Your Church is Not as Friendly as You Think
- Written by Jody Vickery Jody Vickery
- Published: 14 September 2018 14 September 2018
I bet you think your church is friendly. It’s probably the friendliest church ever. You have greeters in the parking lot, in the lobby, even in the sanctuary. Every Sunday you see lots of handshakes, hugs and little groups of people huddled up in corners talking, laughing and loving on each other.
And just in case someone wasn’t properly welcomed, you have an official stand-and-greet time somewhere in the service. Your church has practically institutionalized friendliness. If someone visits your church and doesn’t agree that it’s friendly – well – it’s probably because they were sending out some non-verbal cues that caused your otherwise welcoming folks to be a little more standoffish than usual. In other words, it’s their problem. Not yours.
Maybe. Some people do walk into churches projecting a back-off attitude that could stiff-arm the most gregarious greeter. Somewhere along the way they were hurt by a church. Or they are in the middle of a crisis and the last thing they want is attention. Others are natural introverts who take a little longer to warm up. Big crowds wear them out and walking into one takes more courage than we extroverts imagine. So, yeah, sometimes it’s them, not you.
But your church is still not as friendly as you think. Remember that time you walked into someone else’s house and were immediately struck by how bad it smelled? Like they’d just opened a can of tuna for their six cats and were fermenting cabbage in a stove-top cauldron to make kimchi. They were breezing around in that toxic ether like nothing was wrong while your eyes were burning out of their sockets. How could they not know? They were suffering from odor habituation.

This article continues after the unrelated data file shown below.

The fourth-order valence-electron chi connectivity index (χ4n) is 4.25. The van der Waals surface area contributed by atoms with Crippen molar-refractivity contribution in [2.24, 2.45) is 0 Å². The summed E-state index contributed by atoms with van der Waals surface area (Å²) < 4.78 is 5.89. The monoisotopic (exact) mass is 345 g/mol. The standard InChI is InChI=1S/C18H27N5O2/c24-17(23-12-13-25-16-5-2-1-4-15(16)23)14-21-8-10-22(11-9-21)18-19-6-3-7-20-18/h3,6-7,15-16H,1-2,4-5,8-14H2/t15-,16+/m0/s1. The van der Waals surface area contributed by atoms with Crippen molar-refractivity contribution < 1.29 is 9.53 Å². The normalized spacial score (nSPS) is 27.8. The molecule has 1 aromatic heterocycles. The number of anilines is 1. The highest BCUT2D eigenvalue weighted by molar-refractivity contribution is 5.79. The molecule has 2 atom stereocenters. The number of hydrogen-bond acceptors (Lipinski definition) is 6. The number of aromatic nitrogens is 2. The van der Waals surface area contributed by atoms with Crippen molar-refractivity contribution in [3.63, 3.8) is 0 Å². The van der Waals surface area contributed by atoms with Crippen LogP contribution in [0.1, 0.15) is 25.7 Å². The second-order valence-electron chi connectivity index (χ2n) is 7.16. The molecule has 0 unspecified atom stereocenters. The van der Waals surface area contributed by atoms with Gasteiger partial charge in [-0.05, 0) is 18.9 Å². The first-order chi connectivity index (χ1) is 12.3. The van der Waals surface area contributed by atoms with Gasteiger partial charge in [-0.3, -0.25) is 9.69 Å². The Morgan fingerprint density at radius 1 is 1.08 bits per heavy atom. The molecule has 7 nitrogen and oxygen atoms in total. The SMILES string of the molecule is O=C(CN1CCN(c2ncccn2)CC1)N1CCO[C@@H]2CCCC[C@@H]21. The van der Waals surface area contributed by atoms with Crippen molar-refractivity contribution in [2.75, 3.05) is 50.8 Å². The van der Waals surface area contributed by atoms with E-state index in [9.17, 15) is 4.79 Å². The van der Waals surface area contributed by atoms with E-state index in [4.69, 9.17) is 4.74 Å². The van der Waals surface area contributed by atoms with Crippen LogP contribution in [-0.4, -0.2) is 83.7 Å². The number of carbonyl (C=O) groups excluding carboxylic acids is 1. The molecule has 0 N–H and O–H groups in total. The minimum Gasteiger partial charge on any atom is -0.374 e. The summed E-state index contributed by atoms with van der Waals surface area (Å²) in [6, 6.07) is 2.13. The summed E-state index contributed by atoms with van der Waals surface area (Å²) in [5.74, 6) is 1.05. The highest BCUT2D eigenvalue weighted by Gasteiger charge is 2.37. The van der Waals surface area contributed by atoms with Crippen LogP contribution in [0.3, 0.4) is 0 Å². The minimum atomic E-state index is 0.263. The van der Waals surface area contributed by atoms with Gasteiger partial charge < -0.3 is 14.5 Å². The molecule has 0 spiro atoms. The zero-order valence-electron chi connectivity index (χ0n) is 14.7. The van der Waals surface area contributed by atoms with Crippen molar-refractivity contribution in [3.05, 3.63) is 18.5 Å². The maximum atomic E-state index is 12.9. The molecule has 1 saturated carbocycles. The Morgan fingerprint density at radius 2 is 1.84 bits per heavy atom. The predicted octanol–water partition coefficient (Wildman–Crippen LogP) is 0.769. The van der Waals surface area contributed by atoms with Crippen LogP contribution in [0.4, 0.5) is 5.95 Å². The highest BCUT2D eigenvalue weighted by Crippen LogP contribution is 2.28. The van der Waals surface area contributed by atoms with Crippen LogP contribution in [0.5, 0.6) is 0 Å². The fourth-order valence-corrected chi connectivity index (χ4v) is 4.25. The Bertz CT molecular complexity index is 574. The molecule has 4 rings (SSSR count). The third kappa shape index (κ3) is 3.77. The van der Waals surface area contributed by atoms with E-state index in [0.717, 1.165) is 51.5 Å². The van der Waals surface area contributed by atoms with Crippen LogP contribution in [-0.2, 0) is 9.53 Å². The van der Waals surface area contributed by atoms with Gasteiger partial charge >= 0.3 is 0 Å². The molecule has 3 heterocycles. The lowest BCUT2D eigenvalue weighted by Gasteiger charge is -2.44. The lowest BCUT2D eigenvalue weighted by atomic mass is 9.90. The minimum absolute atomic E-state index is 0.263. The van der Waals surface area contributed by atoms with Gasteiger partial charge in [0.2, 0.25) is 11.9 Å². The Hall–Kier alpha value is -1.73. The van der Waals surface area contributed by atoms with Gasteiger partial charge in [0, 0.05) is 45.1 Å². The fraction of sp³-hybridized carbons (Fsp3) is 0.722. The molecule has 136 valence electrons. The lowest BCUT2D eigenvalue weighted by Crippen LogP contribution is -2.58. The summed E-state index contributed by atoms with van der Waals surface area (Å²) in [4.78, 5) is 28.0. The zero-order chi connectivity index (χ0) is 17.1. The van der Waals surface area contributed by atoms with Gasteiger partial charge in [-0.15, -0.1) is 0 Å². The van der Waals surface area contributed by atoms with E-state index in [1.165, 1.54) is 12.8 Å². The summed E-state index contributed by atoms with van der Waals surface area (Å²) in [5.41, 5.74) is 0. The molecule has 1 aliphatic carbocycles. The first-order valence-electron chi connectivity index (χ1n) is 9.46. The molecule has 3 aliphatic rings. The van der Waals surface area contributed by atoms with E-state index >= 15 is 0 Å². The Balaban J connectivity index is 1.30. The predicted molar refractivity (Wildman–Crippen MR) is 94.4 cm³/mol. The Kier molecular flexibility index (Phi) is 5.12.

You and your church can be just as unaware of an unwelcoming atmosphere as your nose-blind friends.
Parlez Vous Theology? (Do you speak theology?)
Our culture is woefully biblically illiterate. Not judging. That’s just how it is. Words and phrases we routinely use can sound arrogant (saved/lost), foreign (sanctified, redeemed, justified) or down right violent (washed in the blood of the lamb.) I am not suggesting that we ban all biblical language from our vocabulary. But imagine how welcoming it would be if we paused for a moment before a song, scripture or sermon point and said, “Hey – there’s a word in this song/scripture that you are probably not going to hear at work or school any time soon. Here’s what that word means . . . .” The truth is, many of us don’t understand the meaning of Bible words we use all the time.
I worked as a physician recruiter for a few years before I was blessed to come back into full time ministry. For that job, I had to learn an entirely new vocabulary, one that was littered with abbreviations, acronyms and insider terms. H & P, EMR, LOS, LT, Perm, frequent flyer and so on. Every profession has its own secret codes. And so does your church.